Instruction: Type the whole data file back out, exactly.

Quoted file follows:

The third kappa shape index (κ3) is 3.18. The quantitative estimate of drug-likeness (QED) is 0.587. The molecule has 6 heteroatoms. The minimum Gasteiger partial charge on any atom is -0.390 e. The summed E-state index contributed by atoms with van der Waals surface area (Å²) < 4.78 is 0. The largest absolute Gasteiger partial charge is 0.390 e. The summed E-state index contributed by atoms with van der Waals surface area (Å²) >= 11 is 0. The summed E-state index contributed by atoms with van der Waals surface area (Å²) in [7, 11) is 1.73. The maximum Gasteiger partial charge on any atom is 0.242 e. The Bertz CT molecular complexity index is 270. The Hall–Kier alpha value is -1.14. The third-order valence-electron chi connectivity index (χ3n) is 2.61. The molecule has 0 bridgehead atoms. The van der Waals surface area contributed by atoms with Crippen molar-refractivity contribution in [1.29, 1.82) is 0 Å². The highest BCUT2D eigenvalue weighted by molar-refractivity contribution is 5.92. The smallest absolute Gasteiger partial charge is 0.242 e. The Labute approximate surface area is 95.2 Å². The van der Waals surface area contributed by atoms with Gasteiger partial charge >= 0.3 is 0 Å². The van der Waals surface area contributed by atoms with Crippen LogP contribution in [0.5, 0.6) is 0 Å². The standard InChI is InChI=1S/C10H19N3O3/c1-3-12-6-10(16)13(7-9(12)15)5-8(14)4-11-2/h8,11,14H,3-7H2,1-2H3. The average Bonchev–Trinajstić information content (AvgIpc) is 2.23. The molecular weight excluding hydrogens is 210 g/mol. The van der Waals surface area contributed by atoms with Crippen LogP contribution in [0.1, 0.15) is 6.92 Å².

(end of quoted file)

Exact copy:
The third kappa shape index (κ3) is 3.18. The quantitative estimate of drug-likeness (QED) is 0.587. The molecule has 6 heteroatoms. The minimum Gasteiger partial charge on any atom is -0.390 e. The summed E-state index contributed by atoms with van der Waals surface area (Å²) < 4.78 is 0. The largest absolute Gasteiger partial charge is 0.390 e. The summed E-state index contributed by atoms with van der Waals surface area (Å²) >= 11 is 0. The summed E-state index contributed by atoms with van der Waals surface area (Å²) in [7, 11) is 1.73. The maximum Gasteiger partial charge on any atom is 0.242 e. The Bertz CT molecular complexity index is 270. The Hall–Kier alpha value is -1.14. The third-order valence-electron chi connectivity index (χ3n) is 2.61. The molecule has 0 bridgehead atoms. The van der Waals surface area contributed by atoms with Crippen molar-refractivity contribution in [1.29, 1.82) is 0 Å². The highest BCUT2D eigenvalue weighted by molar-refractivity contribution is 5.92. The smallest absolute Gasteiger partial charge is 0.242 e. The Labute approximate surface area is 95.2 Å². The van der Waals surface area contributed by atoms with Gasteiger partial charge >= 0.3 is 0 Å². The van der Waals surface area contributed by atoms with Crippen LogP contribution in [0.5, 0.6) is 0 Å². The standard InChI is InChI=1S/C10H19N3O3/c1-3-12-6-10(16)13(7-9(12)15)5-8(14)4-11-2/h8,11,14H,3-7H2,1-2H3. The average Bonchev–Trinajstić information content (AvgIpc) is 2.23. The molecular weight excluding hydrogens is 210 g/mol. The van der Waals surface area contributed by atoms with Crippen LogP contribution in [0.1, 0.15) is 6.92 Å².